The cremated remains of at least two people have been discovered following an archaeological excavation at a Neolithic tomb in Killaclohane, near Milltown, Co. Kerry. Most likely erected around 3800 BC, this monument represents one of Kerry’s oldest upstanding structures.
Megalithic monuments such as Killaclohane are classified as a portal tombs by archaeologists, and there are approximately 174 of these structures in the country. The tombs generally consist of two large portal-stones defining the entrance and a back-stone, all of which support the roof-stone. The roof-stone can be of considerable size, with the largest example at Brownshill, Co. Carlow weighing circa 100 tonnes. It is not known how these very large stones were moved and raised but it probably involved a combination of wooden rollers, ropes and man/animal power. It is possible that ramps of earth and stone were used to haul the large roof stones into place and some portal tombs have evidence for denuded cairns (stone mounds), which may have been used for this purpose.
At Killaclohane the landowner, Mr Ken O’Neill, noticed that the tomb’s roof-stone was slipping and that the monument was in danger of collapse. To prevent any further damage occurring to the site a team of archaeologists were called in to carry out conservation works. This necessitated a small excavation, which was directed by Kerry Council’s resident archaeologist, Mr Michael Connolly.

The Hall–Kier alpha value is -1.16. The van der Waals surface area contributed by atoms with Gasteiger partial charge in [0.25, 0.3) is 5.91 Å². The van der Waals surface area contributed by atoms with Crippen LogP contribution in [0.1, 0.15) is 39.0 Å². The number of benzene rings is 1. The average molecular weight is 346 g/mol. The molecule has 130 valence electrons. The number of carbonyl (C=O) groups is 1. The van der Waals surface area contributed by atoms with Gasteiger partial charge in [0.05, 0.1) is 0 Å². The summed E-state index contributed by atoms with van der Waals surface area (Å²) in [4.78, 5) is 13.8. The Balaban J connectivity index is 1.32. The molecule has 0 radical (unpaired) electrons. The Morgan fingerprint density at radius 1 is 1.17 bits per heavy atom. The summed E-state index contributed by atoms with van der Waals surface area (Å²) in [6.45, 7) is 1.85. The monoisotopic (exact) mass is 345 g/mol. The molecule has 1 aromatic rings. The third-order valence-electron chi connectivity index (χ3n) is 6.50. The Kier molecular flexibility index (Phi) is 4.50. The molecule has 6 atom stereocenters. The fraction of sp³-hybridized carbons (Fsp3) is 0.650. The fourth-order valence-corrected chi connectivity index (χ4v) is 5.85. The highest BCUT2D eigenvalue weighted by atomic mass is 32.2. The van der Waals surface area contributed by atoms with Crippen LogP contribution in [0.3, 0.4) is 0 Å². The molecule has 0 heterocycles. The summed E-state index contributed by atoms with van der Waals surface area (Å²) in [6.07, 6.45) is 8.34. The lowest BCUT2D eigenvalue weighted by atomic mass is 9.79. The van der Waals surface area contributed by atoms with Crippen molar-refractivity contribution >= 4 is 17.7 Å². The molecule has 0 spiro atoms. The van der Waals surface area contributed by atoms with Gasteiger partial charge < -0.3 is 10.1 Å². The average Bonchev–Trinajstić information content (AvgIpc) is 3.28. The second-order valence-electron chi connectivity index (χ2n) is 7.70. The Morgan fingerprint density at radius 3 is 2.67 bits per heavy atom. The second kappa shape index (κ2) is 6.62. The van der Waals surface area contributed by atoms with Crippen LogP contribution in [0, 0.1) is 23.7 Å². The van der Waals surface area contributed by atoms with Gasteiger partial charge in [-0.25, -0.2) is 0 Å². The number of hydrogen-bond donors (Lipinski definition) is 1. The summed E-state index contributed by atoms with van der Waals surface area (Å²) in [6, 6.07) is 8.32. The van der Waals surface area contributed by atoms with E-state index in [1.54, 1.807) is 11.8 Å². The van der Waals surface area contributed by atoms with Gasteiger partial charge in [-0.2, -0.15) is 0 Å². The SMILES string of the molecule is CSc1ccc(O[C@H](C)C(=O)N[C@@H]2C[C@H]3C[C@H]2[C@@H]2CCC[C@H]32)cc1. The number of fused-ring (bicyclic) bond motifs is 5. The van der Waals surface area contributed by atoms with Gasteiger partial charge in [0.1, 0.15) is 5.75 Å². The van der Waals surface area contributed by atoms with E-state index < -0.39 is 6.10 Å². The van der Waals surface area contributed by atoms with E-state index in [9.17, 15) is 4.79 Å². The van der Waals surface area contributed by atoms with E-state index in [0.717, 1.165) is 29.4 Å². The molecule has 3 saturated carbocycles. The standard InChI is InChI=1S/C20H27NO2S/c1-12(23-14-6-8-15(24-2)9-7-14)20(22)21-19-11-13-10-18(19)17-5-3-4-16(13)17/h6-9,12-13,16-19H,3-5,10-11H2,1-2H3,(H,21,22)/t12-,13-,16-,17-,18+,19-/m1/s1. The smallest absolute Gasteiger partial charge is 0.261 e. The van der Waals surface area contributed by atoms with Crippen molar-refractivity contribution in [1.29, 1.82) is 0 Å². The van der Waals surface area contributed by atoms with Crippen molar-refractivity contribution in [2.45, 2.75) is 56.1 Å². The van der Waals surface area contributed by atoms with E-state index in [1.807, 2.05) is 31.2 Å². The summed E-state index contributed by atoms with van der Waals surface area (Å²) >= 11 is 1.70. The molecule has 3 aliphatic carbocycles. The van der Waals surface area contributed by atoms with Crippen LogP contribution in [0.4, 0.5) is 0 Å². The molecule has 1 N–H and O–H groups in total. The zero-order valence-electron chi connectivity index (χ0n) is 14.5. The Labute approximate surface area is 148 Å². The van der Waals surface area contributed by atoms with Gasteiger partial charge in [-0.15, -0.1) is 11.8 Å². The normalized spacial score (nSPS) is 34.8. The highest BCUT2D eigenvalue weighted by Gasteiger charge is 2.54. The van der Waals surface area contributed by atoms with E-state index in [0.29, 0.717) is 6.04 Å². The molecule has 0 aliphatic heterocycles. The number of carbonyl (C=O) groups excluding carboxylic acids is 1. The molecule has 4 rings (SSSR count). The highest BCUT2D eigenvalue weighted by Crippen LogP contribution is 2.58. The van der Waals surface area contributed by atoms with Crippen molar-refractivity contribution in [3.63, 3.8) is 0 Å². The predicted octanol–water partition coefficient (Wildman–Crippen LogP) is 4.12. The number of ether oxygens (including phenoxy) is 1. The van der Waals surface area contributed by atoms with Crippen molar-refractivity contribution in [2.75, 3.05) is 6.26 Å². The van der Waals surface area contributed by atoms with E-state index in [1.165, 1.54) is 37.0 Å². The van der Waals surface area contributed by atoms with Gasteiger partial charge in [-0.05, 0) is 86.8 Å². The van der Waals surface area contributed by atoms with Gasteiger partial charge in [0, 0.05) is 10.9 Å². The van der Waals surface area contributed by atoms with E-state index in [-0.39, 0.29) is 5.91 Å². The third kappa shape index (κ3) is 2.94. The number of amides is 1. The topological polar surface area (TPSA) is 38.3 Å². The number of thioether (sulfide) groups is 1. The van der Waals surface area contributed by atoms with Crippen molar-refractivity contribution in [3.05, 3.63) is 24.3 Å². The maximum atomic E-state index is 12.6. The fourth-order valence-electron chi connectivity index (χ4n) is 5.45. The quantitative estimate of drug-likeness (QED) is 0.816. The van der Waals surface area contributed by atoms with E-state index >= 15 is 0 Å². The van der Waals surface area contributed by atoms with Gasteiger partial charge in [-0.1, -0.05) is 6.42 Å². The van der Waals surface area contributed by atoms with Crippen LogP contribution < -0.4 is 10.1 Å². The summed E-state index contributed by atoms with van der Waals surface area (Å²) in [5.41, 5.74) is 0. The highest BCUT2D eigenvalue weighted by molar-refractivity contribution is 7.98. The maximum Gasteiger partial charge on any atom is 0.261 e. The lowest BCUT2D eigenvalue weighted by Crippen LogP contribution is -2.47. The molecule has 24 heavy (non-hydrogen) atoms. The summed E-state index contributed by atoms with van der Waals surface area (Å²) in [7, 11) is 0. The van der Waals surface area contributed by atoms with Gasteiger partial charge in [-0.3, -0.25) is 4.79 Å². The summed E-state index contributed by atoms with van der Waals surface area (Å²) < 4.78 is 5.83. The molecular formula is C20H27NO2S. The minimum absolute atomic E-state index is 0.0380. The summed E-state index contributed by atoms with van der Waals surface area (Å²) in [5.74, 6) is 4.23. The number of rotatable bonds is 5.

The cremated remains of at least two individuals were recovered during this work and these appear to represent the remains of an adult and an adolescent. The bones, which were in a quite fragmentary state when found, are currently being analysed by osteologist Linda Lynch. It is hoped that this work will reveal more information about the individuals genders and ages as well as any pathologies that may be present.
A number of artefacts were also recovered during the excavation, including sherds of Neolithic pottery, flint arrow-heads, flint scrapers and a beautifully made flint javelin-head. This assemblage is comparable to the finds recovered from the iconic portal tomb at Poulnabrone, Co. Clare, a site which is broadly contemporary to the Killaclohane monument.
According to the excavator Michael Connolly:
“Portal tombs are the earliest type of megalithic tombs. This tells us that very early in the Neolithic period when people were beginning to settle and farm, rather than wander around, they settled in the Milltown area“.
3 thoughts on “Neolithic Burials identified inside Co. Kerry Tomb”
Good story-telling, Colm.Happy to read this as I’ve visited this site many years ago and have long wondered at its origins. Many thanks for your research and skillful relating of the story behind this ancient place. That you could relate it to the Poulnabrone Dolmen in time makes it even more interesting. D.
Thanks Dan, glad you found it interesting 🙂 Colm
It WAS a pristine site. So, instead of just righting the stones, they dig it up, disturb the dead, and leave the tomb a mess. How would they like it if I went and dug up their cemeteries, to see who their parents were?